Idi Amin will go down in history as both murderer and clown, the crazy cannibal who ruined Uganda and gave Africa a dreadful image that has lasted to this day.
The former Ugandan dictator died early yesterday from multiple organ failure and was buried in the Saudi Arabian city of Jeddah. Ugandan officials said he was 80. He had been in a coma in King Faisal hospital in Jeddah for a month after being admitted with high blood pressure, and then suffering kidney failure.
The dictator was forced from power in 1979 by Tanzanian troops and Ugandan exiles. He fled to Libya and Iraq before settling in Saudi Arabia. He had ruled Uganda for eight years and was said to be responsible for the deaths of 300,000 people.
His story has been largely told by his enemies. In 1973 the British put it about that he had syphilis and drank several bottles of whisky a day. They were confident he would soon be dead. Reports of body parts in his fridge come from former allies turned enemies. The figure of 300,000 dead has never been corroborated. It is certain that many more Ugandans were killed by Milton Obote's second regime which lasted from 1982 to 1985, and by the short-lived Okello regime that followed it.
What is also true is that Britain created Amin. A corporal in the King's African Rifles, he was rapidly promoted as independence neared. He loved the British and seemed not unhappy with his role as well-trained, faithful beast. Asked if Amin might try to seize power, one British high commissioner replied that he had just enough intelligence to know he couldn't run the country.
He had an open straightforwardness that ordinary people liked. I remember seeing him once at the roundabout on the airport road in 1972, driving on his own in an open Jeep, his tartan forage cap perched on the side of his head. He pulled up at the roundabout to let my taxi pass and waved gaily. When he came to give a speech in Masaka, the town I lived near, he walked through the crowd without security and pointed to the few white foreigners in the crowd and told people to respect them and treat them as guests because they had come to help build Uganda.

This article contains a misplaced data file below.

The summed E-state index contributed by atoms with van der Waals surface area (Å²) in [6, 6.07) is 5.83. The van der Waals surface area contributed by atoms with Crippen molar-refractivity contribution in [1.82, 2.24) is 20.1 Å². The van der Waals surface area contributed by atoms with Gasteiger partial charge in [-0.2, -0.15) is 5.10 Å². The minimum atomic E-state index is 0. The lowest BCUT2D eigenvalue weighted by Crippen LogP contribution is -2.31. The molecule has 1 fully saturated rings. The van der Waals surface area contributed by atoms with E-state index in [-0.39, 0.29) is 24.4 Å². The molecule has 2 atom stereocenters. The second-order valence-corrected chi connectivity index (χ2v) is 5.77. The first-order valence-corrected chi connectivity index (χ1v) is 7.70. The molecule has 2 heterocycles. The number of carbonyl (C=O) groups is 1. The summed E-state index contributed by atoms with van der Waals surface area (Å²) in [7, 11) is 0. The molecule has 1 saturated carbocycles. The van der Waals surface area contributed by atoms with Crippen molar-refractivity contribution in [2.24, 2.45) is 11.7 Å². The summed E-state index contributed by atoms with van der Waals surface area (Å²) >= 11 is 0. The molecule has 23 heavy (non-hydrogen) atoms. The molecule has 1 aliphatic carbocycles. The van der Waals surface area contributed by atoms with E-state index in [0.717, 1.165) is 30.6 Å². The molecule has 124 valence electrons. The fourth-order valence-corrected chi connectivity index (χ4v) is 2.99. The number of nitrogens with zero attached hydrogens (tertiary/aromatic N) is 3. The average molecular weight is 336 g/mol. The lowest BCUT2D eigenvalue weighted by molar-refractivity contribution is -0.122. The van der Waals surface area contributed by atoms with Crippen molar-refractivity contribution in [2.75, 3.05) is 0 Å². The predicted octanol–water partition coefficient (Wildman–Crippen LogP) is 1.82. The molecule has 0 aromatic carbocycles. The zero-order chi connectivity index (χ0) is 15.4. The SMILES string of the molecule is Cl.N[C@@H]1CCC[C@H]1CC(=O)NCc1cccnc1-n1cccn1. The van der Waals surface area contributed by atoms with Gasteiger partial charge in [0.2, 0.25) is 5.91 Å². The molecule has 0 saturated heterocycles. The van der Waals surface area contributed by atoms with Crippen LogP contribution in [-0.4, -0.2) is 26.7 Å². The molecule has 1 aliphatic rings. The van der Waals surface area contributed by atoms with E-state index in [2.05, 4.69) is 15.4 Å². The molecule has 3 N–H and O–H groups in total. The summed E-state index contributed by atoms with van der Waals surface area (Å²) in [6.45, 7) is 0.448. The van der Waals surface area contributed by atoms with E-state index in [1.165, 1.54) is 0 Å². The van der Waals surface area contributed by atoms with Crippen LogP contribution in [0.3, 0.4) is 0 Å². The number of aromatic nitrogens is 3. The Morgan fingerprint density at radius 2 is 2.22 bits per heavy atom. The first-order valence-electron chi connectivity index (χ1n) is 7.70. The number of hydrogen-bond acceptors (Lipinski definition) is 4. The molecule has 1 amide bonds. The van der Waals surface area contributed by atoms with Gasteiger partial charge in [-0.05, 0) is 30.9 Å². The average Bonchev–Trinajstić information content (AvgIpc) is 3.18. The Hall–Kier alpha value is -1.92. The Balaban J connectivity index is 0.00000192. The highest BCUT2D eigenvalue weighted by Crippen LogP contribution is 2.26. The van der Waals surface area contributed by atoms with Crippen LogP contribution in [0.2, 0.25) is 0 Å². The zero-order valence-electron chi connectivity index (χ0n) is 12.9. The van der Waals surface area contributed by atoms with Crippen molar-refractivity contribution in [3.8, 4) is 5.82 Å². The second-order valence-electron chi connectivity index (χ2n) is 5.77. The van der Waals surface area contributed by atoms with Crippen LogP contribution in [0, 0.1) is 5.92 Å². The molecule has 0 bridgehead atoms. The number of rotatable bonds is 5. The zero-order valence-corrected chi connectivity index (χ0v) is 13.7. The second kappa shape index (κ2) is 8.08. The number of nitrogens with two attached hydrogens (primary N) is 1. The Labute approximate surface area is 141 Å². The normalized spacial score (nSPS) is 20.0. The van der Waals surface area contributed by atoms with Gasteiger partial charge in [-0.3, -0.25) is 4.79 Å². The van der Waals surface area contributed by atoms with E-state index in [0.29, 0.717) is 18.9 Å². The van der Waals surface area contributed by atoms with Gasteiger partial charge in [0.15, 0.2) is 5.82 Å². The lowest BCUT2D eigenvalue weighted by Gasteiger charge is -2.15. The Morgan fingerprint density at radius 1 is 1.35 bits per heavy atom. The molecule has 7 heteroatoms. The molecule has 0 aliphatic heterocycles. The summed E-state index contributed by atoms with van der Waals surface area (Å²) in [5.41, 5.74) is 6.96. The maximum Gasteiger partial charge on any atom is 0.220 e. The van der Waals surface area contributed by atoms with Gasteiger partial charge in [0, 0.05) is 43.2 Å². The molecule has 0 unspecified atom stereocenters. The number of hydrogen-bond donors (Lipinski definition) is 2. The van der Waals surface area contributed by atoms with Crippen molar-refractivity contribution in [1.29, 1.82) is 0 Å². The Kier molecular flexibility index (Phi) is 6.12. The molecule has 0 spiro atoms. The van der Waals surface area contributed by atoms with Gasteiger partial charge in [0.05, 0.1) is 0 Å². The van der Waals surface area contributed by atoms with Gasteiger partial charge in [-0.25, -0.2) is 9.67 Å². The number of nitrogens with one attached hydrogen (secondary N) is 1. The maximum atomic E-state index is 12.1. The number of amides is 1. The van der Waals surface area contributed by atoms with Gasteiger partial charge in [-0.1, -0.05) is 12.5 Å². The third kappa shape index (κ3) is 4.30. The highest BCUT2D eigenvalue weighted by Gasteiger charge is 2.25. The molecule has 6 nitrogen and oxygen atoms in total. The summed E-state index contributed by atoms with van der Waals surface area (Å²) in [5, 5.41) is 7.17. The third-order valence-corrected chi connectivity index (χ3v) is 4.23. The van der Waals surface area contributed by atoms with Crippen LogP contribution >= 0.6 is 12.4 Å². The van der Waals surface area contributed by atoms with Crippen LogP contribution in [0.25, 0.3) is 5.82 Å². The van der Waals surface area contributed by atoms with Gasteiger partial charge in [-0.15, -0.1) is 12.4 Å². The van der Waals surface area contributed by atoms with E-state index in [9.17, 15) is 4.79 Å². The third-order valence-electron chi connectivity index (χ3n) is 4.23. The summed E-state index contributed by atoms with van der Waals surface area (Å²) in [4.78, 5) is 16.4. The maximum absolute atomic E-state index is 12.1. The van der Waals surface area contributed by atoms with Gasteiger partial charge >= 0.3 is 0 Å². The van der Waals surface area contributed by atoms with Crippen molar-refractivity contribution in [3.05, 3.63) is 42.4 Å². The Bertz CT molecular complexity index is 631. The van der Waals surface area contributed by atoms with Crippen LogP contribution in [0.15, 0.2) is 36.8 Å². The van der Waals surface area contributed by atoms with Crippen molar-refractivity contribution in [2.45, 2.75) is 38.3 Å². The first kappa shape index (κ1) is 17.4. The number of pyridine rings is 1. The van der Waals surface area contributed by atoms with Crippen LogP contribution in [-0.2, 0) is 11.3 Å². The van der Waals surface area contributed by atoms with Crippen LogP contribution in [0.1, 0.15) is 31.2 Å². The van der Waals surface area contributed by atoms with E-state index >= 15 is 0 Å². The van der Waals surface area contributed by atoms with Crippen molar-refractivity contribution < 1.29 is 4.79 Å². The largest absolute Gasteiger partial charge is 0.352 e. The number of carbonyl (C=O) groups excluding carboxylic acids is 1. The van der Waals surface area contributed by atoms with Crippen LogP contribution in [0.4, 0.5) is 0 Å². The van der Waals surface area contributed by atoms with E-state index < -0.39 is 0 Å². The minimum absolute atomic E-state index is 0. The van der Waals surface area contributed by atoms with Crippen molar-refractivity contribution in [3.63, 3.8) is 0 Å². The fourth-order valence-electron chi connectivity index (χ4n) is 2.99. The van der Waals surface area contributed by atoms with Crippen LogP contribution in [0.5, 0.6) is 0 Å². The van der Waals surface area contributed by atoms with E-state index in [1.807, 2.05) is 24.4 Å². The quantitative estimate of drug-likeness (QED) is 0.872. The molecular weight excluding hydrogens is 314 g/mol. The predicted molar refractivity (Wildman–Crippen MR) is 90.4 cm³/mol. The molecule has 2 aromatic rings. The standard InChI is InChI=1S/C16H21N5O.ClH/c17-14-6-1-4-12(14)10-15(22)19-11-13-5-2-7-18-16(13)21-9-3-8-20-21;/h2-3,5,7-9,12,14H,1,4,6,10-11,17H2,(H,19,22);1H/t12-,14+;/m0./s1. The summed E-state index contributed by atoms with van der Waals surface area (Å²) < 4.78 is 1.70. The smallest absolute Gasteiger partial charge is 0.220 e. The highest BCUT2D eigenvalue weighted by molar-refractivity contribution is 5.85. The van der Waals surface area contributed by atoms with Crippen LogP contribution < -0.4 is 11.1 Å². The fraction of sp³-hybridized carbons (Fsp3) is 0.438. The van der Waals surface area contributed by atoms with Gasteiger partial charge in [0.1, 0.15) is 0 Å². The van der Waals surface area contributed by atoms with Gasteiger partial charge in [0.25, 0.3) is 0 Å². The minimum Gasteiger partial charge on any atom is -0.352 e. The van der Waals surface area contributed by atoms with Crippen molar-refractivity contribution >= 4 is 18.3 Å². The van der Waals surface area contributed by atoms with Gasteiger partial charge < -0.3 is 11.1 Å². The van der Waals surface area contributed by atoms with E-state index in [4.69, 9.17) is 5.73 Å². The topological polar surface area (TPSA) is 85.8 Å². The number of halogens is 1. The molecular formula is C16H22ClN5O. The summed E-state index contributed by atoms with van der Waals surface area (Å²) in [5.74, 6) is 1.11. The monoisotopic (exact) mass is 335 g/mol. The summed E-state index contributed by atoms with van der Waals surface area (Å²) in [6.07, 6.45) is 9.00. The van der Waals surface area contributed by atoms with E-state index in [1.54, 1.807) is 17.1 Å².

Peter Allen, a British judge who served all Uganda's regimes, recalled that he never had problems with him, and confirmed that subsequent regimes were far worse. But he told me that Amin's army officers frequently tried to interfere with his court. "So I used to phone him up and complain," said Allen. "You always knew where you stood with Amin. The next day I might see the officer I had complained about limping down the street or nursing a black eye. Idi used to summon them and biff them himself. I wouldn't get any more interference for a while."
Exactly why he suddenly changed from being very pro-British to very anti is still not completely clear. When he came to power he told the British that he would support their policy on South Africa and tell other African leaders to stop criticising apartheid and Israel. What he wanted in particular from Britain was a visit from the Queen or the Queen Mother and signed pictures of them. He also wanted arms and an intelligence service. But it was soon after his state visit to London that his attitude began to change. Perhaps he sensed that beneath the pomp and circumstance, the British were sniggering at him, not treating him with the respect accorded to a President.